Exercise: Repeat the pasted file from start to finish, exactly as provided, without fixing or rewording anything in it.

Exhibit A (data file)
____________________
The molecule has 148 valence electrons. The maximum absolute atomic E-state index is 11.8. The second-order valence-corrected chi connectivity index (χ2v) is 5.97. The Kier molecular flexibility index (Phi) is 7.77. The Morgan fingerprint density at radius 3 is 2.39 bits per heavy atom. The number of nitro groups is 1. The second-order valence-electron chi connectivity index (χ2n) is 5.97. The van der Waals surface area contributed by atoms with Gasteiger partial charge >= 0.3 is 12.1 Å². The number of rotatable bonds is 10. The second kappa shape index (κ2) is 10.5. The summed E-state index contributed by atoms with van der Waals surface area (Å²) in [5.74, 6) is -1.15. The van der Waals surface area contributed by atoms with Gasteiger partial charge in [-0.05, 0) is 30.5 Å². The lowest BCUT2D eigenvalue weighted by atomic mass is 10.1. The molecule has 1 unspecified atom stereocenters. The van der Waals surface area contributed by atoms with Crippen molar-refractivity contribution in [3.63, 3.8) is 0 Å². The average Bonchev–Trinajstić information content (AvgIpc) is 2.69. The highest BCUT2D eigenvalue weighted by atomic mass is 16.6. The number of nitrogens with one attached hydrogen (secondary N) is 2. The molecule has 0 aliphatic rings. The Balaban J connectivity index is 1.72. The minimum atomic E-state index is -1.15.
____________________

The molecule has 148 valence electrons. The maximum absolute atomic E-state index is 11.8. The second-order valence-corrected chi connectivity index (χ2v) is 5.97. The Kier molecular flexibility index (Phi) is 7.77. The Morgan fingerprint density at radius 3 is 2.39 bits per heavy atom. The number of nitro groups is 1. The second-order valence-electron chi connectivity index (χ2n) is 5.97. The van der Waals surface area contributed by atoms with Gasteiger partial charge >= 0.3 is 12.1 Å². The number of rotatable bonds is 10. The second kappa shape index (κ2) is 10.5. The summed E-state index contributed by atoms with van der Waals surface area (Å²) in [5.74, 6) is -1.15. The van der Waals surface area contributed by atoms with Gasteiger partial charge in [-0.05, 0) is 30.5 Å². The lowest BCUT2D eigenvalue weighted by atomic mass is 10.1. The molecule has 1 unspecified atom stereocenters. The van der Waals surface area contributed by atoms with Crippen molar-refractivity contribution in [3.63, 3.8) is 0 Å². The average Bonchev–Trinajstić information content (AvgIpc) is 2.69. The highest BCUT2D eigenvalue weighted by atomic mass is 16.6. The number of nitrogens with one attached hydrogen (secondary N) is 2. The molecule has 0 aliphatic rings. The Balaban J connectivity index is 1.72. The minimum atomic E-state index is -1.15.